A “Schultüte” or School Cone, even though the word “Tüte” translates more as “bag” from German), often also called Zuckertüte (“sugar bag”, especially in Eastern Germany is a paper (and later plastic) bag in form of a big cone.
When children in Germany, The Czech Republic and Austria set off for their first day in school upon entering first grade, their parents and/or grandparents present them with a big cardboard cone, prettily decorated and filled with toys, chocolate, candies, school supplies, and various other goodies. It is given to children to make this anxiously awaited first day of school a little bit sweeter.
The tradition of the “Schultüte” leads back to approximately 1810, to Saxony and Thuringia in Germany. The first documented report of the cone-shaped Schultüte comes from the city of Jena in 1817 , closely followed by reports from Dresden (1820) and Leipzig (1836). It started in the bigger cities but spread quickly to the small towns and villages, soon becoming an institution all over Germany.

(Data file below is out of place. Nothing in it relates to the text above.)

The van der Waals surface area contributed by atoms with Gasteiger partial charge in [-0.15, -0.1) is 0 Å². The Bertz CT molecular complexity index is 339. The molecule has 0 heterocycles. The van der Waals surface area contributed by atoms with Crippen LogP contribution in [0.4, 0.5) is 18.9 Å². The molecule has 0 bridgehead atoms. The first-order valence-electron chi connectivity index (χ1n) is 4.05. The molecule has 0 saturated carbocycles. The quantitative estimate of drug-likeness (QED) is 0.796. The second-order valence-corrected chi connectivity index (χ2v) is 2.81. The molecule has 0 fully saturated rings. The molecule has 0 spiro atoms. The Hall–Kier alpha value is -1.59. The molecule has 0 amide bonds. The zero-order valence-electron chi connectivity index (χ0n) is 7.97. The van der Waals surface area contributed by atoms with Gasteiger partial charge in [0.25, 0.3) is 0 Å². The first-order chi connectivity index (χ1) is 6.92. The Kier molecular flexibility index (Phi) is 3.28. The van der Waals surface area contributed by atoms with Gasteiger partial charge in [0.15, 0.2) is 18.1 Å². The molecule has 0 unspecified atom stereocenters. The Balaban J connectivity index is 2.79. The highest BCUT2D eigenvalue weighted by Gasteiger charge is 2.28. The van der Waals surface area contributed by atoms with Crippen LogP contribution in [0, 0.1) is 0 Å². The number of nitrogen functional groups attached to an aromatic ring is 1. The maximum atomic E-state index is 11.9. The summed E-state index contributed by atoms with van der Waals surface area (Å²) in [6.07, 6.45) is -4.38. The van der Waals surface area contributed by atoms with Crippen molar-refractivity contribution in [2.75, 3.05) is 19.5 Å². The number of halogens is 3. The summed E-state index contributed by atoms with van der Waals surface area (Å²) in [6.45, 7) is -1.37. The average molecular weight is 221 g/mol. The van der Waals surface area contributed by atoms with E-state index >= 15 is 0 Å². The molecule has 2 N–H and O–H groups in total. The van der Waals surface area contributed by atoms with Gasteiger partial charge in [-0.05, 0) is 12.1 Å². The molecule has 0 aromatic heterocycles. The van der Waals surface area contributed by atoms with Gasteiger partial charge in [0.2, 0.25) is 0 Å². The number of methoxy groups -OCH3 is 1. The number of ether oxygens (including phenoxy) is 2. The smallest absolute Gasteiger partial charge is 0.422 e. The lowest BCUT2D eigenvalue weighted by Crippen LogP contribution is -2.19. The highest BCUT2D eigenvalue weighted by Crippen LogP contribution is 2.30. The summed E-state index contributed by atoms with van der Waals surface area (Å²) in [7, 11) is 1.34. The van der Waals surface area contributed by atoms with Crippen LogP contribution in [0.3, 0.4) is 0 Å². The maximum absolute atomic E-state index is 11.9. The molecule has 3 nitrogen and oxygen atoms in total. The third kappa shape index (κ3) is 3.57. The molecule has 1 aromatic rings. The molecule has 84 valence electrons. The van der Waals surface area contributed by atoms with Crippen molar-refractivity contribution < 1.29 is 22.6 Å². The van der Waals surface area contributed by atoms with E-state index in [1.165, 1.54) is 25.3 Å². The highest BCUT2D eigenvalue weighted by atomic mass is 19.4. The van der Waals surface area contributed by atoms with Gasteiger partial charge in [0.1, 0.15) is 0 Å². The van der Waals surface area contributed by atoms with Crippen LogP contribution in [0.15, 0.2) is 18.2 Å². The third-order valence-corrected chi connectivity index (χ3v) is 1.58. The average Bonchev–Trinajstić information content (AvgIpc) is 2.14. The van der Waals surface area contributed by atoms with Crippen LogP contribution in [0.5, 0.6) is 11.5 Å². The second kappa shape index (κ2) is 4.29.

At first the practice of the school cone, which did not spread to other parts of Germany at this time, was to not give the bag to the kids directly. Marked with the students’ names, they were taken to the school by parents or godparents and in a ritual, reminiscent of the Mexican piñata, hung on a metal “Schultüten-Baum” (School cone tree) from which each child had to pick their cone, without breaking them. The story told to the children goes, that there is a Schultütenbaum growing at the school, and if the fruits (the Schultüten) are ripe and big enough to pick, it’s time to go to school for the first time.
The only custom that has changed in the later half of the 20th century is that fewer sweets seem to appear in the Schultüte, with more practical gifts such as crayons and pencils, small toys, CDs, books and even articles of clothing replacing the traditional chocolates and candies.